Time is telescoping now. It's been 20 years since I moved to New York. The day I arrived here is as fresh in my memory as yesterday; what has happened in between is becoming a blur.
Driving through the South Bronx to St. Augustine's Church that September afternoon, nervously checking and re-checking the directions given me by Father Jeffers the pastor, I had day-mares of getting hopelessly lost and in big trouble, like Sherman McCoy in Bonfire of the Vanities. The crumbling housing projects on Webster Avenue, the burnt-out buildings, the blocks of vacant lots strewn with garbage and picked-over carcasses of cars — it was a social moon-scape, the world's symbol of the death of the American city. But the people I met from that very first day — struggling families, recover ing addicts, old men running numbers at the corner, children playing in the gushing fire hydrants — were among the warmest and most welcoming I've ever known. The Kingdom of Heaven is theirs.
Thanks in great part to the tireless work of the churches and their heroic ministers, who over three decades of agitation built housing, cleaned up the projects, brought in businesses, chased out drug-dealers, and made the city improve the streets, parks, schools, and hospitals, the South Bronx has turned the corner. You'd hardly know how hellish this place once was.
My sister Jeannie and her husband Rob from California, and Rob's sister Marsha and her husband Rod from Oregon came to visit in October, a wonderful week of sightseeing in ideal autumn weather. One of our stops was Ellis Island, where many of the people who built the Bronx — Irish, Italians, Jews, Germans — got their first taste of America. Their descendants, pros perous from years of hard work, fled to the suburbs as the area deteriorated in the 1960's. Now, with the housing stock expanding, new waves of immigrants are settling here — Central and South Americans, Carib beans, and most recently, West Africans. Storefront mosques are opening up, next to storefront Holiness churches. Men in kaftans and women in long gowns and veils are everywhere now, an interesting parallel to the traditional habits of Mother Teresa's nuns and the Franciscan friars, who serve the poor here.
Venerable St. Augustine's Parish, the spiritual home for immigrants for over 150 years, has added many West Africans to its complement of cultures, including Ameri can Blacks, Hispanics, Haitians, West Indians, and the Garifunas of Guatemala. Talk about diversity!
Though the parish has been given a reprieve from closing by the Archdiocese of New York, St. Augustine School is now on the endangered list. This year, enroll ment slipped below 200 because of the sagging economy and the allure of new charter schools opening nearby. To demonstrate their determination to save the school, the faculty voted to cut their already uncompetitive pay. To increase enrollment, the administration devised the most affordable tuition plan imaginable: 3% of family income. The median income in this area is only $16,000, so tuition for all the children in a median family would be only $48 per month. Since the policy was announced last month, over 50 new students have signed up. But the arch diocese wants a balanced budget, so the shortfall in revenue has to be made up by donors. If you're looking for a worthy cause to support, this is one. Visit their website at www.staugustinebx.com.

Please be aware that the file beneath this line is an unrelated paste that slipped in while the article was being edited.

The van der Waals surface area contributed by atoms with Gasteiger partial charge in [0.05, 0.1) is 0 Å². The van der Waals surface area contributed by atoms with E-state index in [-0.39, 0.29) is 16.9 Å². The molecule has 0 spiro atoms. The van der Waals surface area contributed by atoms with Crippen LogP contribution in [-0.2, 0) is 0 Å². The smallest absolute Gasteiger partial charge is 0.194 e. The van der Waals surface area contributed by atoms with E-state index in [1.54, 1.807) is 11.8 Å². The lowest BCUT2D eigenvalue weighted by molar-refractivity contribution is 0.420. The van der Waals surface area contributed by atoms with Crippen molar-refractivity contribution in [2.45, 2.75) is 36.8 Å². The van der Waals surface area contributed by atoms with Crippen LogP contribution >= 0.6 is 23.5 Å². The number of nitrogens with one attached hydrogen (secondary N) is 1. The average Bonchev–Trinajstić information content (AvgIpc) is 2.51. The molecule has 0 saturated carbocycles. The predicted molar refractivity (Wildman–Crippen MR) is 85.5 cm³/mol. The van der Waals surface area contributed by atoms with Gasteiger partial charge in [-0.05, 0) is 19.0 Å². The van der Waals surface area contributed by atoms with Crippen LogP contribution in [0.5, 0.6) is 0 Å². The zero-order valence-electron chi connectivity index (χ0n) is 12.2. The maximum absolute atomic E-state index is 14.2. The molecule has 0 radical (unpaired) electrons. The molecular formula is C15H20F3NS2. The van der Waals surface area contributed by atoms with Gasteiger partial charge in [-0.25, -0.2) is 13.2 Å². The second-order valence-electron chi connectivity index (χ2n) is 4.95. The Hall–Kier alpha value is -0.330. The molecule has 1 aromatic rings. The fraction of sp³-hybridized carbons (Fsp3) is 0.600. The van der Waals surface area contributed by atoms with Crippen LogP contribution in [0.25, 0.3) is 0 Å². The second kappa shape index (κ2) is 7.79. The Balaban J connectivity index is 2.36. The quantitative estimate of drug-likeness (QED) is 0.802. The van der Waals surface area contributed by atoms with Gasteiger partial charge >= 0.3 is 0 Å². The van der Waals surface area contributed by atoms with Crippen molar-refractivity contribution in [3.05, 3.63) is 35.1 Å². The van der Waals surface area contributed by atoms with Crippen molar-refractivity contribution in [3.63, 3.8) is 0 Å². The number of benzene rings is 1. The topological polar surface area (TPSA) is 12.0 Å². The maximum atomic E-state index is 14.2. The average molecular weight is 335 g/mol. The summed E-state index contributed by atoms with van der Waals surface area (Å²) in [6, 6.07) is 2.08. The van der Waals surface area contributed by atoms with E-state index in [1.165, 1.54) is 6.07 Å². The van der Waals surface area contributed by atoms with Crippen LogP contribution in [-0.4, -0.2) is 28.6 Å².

Food has always been a major issue in this impover ished community, but the dynamics sure have changed over my years here. One of the best things about the New Bronx is that supermarkets, once the dumping ground of turning meats and wilted produce, have been seriously upgraded. You still can't get arugula, a good steak, or sometimes even cottage cheese in them, but the selections are better and the perishables unperished. In addition, a farmer's market opened on McKinley Square right up the block last summer, run by students from a local charter school with an urban-agriculture theme. Set up to take food stamps, it did a roaring business, offer ing fruits and vegetables from small upstate farms and the school's own garden.
The St. Augustine Food Pantry serves over 400 people per week, and the days of dented canned goods and bricks of nasty surplus cheese are gone — now, thanks to the resourceful Food Bank of New York City, clients get fresh meats and produce and an often intriguing selection of products snagged from overstocks at Manhattan gourmet stores.
The chicken project at St. Augustine School continues. Last spring, Rafael, the school's custodian, who raised chickens in the Dominican Republic, slaughtered and dressed the aging first batch of 15 hens, which went to school families. The project has now expanded to 35 chickens, each laying an egg a day, distributed to the needy in the neighborhood.
Genesis Park, the community garden next to St. Augustine's rectory, welcomed several new gardeners this year, immigrants from El Salvador and the Dominican Republic, who had worked on farms back home and brought their skills with them. The garden yielded remarkable amounts of vegetables last season.
The bees did quite well too. Despite a six-week drought and heat wave that dried up the nectar sources in July and August, by fall I'd harvested 360 pounds of honey, still well above the average.
The South Bronx is still about immigrants, sharing their talents and industry with their neighbors. Part of the Christmas story tells of St. Joseph and his new family fleeing to Egypt to escape Herod's persecution. It's good to remember that the rolls of immigrants and refugees include the Son of God himself.